It was about five o'clock in the afternoon. Sri Ramakrishna was sitting on the steps of his verandah. Hazra, Rakhal, and M. were near him. Hazra had the attitude of a Vedantist: "I am He."
MASTER (to Hazra): "Yes, all one's confusion comes to an end if one only realizes that it is God who manifests Himself as the atheist and the believer, the good and the bad, the real and the unreal; that it is He who is present in waking and in sleep; and that He is beyond all these.
"There was a farmer to whom an only son was born when he was rather advanced in age. As the child grew up, his parents became very fond of him. One day the farmer was out working in the fields, when a neighbour told him that his son was dangerously ill-indeed, at the point of death. Returning home he found the boy dead. His wife wept bitterly, but his own eyes remained dry. Sadly the wife said to her ncighbours, 'Such a son has passed away, and he hasn't even one tear to shed!' After a long while the farmer said to his wife: 'Do you know why I am not crying? Last night I dreamt I had become a king, and the father of seven princes. These princes were beautiful as well as virtuous. They grew in stature and acquired wisdom and knowledge in the various arts. Suddenly I woke up. Now I have been wondering whether I should weep for those seven children or this one boy.'
To the jnanis the waking state is no more real than the dream state. "God alone is the Doer. Everything happens by His will."


Ravi.N

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Re: The Gospel of Sri Ramakrishna
« Reply #305 on: September 22, 2013, 07:54:07 AM »
Law of karma
HAZRA: "But it is very difficult to understand that. Take the case of the sadhu of Bhukailas. How people tortured him and; in a way, killed him! They had found him in
samadhi. First they buried him, then they put him under water, and then they branded him with a hot iron. Thus they brought him back to consciousness of the world. But in the end the sadhu died as a result of these tortures. He undoubtedly suffered at the hands of men, though, as you say, he died by the will of God."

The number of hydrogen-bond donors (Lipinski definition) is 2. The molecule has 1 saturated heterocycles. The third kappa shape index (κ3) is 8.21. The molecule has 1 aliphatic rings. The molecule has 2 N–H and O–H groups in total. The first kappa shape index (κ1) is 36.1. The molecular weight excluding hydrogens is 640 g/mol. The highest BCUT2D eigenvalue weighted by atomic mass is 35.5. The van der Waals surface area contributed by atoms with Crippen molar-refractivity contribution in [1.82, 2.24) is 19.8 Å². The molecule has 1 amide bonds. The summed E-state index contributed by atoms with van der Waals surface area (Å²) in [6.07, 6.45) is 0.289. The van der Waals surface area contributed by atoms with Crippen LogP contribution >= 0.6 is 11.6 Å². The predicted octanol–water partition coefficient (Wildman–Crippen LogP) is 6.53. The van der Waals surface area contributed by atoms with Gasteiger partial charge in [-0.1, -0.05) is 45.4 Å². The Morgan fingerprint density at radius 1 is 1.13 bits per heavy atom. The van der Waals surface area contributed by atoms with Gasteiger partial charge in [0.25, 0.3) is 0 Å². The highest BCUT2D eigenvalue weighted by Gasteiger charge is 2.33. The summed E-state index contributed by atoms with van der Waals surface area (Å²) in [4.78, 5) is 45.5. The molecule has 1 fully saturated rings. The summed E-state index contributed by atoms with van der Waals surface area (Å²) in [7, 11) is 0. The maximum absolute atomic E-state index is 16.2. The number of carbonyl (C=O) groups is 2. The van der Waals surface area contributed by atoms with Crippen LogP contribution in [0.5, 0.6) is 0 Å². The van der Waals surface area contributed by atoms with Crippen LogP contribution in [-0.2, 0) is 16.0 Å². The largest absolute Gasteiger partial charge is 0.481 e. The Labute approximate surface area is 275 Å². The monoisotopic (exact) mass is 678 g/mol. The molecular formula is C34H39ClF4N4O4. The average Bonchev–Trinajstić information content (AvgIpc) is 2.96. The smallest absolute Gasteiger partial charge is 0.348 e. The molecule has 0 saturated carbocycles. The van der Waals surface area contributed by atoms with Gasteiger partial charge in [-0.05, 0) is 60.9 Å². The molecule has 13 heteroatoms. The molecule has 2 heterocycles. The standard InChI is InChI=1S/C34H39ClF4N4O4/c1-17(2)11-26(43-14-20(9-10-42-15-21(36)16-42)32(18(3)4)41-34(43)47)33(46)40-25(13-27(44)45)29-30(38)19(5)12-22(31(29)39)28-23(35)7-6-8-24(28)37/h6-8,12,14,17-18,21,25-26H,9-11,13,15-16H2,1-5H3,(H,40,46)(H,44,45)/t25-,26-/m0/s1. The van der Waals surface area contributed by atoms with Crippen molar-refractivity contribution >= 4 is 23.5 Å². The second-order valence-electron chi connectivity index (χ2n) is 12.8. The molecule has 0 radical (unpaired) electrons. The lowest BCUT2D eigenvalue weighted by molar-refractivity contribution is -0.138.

MASTER: "Man must reap the fruit of his own karma. But as far as the death of that holy man is concerned, it was brought about by the will of God. The kavirajs prepare
makaradhvaja in a bottle. The bottle is covered with clay and heated in the fire. The gold inside the bottle melts and combines with the other ingredients, and the medicine is made. Then the physicians break the bottle carefully and take out the medicine. When the medicine is made, what difference does it make whether the bottle is preserved or broken? So people think that the holy man was killed. But perhaps his inner stuff had been made. After the realization of God, what difference does it make whether the body lives or dies?"


Ravi.N

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Re: The Gospel of Sri Ramakrishna
« Reply #306 on: September 24, 2013, 07:56:48 AM »
Different kinds of samadhi
"The sadhu of Bhukailas was in samadhi. There are many kinds of samadhi. My own spiritual experiences tally with the words I heard from a sadhu of Hrishikesh. Sometimes I feel the rising of the spiritual current inside me, as though it were the creeping of an ant. Sometimes it feels like the movement of a monkey jumping from one branch to another. Again, sometimes it feels like a fish swimming in water. Only he who experiences it knows what it is like. In samadhi one forgets the world. When the mind comes down a little, I say to the Divine Mother: 'Mother, please cure me of this. I want to talk to people.'
"None but the Isvarakotis can return to the plane of relative consciousness after attaining samadhi. Some ordinary men attain samadhi through spiritual discipline; but they do not come back. But when God Himself is born as a man, as an Incarnation, holding in His hand the key to others' liberation, then for the welfare of humanity the Incarnation returns from samadhi to consciousness of the world."
M. (to himself): "Does the Master hold in his hand the key to man's liberation?"
HAZRA: "The one thing needful is to please God. What does it matter whether an Incarnation of God exists or not?"
It was the day of the new moon. Gradually night descended and dense darkness enveloped the trees and the temples. A few lights shone here and there in the temple garden. The black sky was reflected in the waters of the Ganges.